The technique works by creating a *binary tree* of nodes. These can stored in a regular array, the size of which depends on the number of symbols, **n**. A node can either be a *leaf node* or an *internal node*. Initially all nodes are leaf nodes, which contain the symbol itself, its frequency and optionally, a link to its child nodes. As a convention, bit ‘0’ represents left child and bit ‘1’ represents right child. *Priority queue* is used to store the nodes, which provides the node with lowest frequency when popped. The process is described below:

- Create a leaf node for each symbol and add it to the priority queue.
- While there is more than one node in the queue:

```
1. Remove the two nodes of highest priority from the queue.
2. Create a new internal node with these two nodes as children and with frequency equal to the sum of the two nodes' frequency.
3. Add the new node to the queue.
```

- The remaining node is the root node and the Huffman tree is complete.

For our example:

The pseudo-code looks like:

```
Procedure Huffman(C): // C is the set of n characters and related information
n = C.size
Q = priority_queue()
for i = 1 to n
n = node(C[i])
Q.push(n)
end for
while Q.size() is not equal to 1
Z = new node()
Z.left = x = Q.pop
Z.right = y = Q.pop
Z.frequency = x.frequency + y.frequency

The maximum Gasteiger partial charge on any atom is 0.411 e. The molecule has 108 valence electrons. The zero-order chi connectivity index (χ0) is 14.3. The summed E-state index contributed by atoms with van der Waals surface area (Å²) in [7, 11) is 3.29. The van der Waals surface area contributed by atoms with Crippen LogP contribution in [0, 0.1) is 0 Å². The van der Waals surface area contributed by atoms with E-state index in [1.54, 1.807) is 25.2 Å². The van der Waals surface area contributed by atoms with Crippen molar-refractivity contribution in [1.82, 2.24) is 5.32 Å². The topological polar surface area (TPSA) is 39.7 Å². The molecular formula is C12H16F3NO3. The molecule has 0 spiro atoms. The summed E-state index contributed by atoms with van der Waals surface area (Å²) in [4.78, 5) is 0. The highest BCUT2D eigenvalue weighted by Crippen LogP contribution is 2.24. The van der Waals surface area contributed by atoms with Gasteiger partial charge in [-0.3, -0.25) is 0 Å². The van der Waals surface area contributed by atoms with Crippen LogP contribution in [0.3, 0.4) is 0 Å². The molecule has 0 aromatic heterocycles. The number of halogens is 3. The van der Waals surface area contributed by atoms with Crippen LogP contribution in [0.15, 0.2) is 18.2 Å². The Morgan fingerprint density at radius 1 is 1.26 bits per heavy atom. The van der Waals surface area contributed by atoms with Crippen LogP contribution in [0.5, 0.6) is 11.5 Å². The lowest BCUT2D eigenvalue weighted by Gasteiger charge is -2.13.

Q.push(Z)
end while
Return Q
```

Although linear-time given sorted input, in general cases of arbitrary input, using this algorithm requires pre-sorting. Thus, since sorting takes **O(nlogn)** time in general cases, both methods have same complexity.

Since **n** here is the number of symbols in the alphabet, which is typically very small number (compared to the length of the message to be encoded), time complexity is not very important in the choice of this algorithm.

**Decompression Technique:**

The process of decompression is simply a matter of translating the stream of prefix codes to individual byte value, usually by traversing the Huffman tree node by node as each bit is read from the input stream. Reaching a leaf node necessarily terminates the search for that particular byte value. The leaf value represents the desired character. Usually the Huffman Tree is constructed using statistically adjusted data on each compression cycle, thus the reconstruction is fairly simple. Otherwise, the information to reconstruct the tree must be sent separately. The pseudo-code:

```
Procedure HuffmanDecompression(root, S): // root represents the root of Huffman Tree
n := S.length // S refers to bit-stream to be decompressed
for i := 1 to n
current = root
while current.left != NULL and current.right != NULL
if S[i] is equal to '0'
current := current.left
else
current := current.right
endif
i := i+1
endwhile
print current.symbol
endfor
```

**Greedy Explanation:**

Huffman coding looks at the occurrence of each character and stores it as a binary string in an optimal way. The idea is to assign variable-length codes to input input characters, length of the assigned codes are based on the frequencies of corresponding characters. We create a binary tree and operate on it in bottom-up manner so that the least two frequent characters are as far as possible from the root. In this way, the most frequent character gets the smallest code and the least frequent character gets the largest code.

**References:**

- Introduction to Algorithms - Charles E. Leiserson, Clifford Stein, Ronald Rivest, and Thomas H. Cormen
- Huffman Coding - Wikipedia
- Discrete Mathematics and Its Applications - Kenneth H. Rosen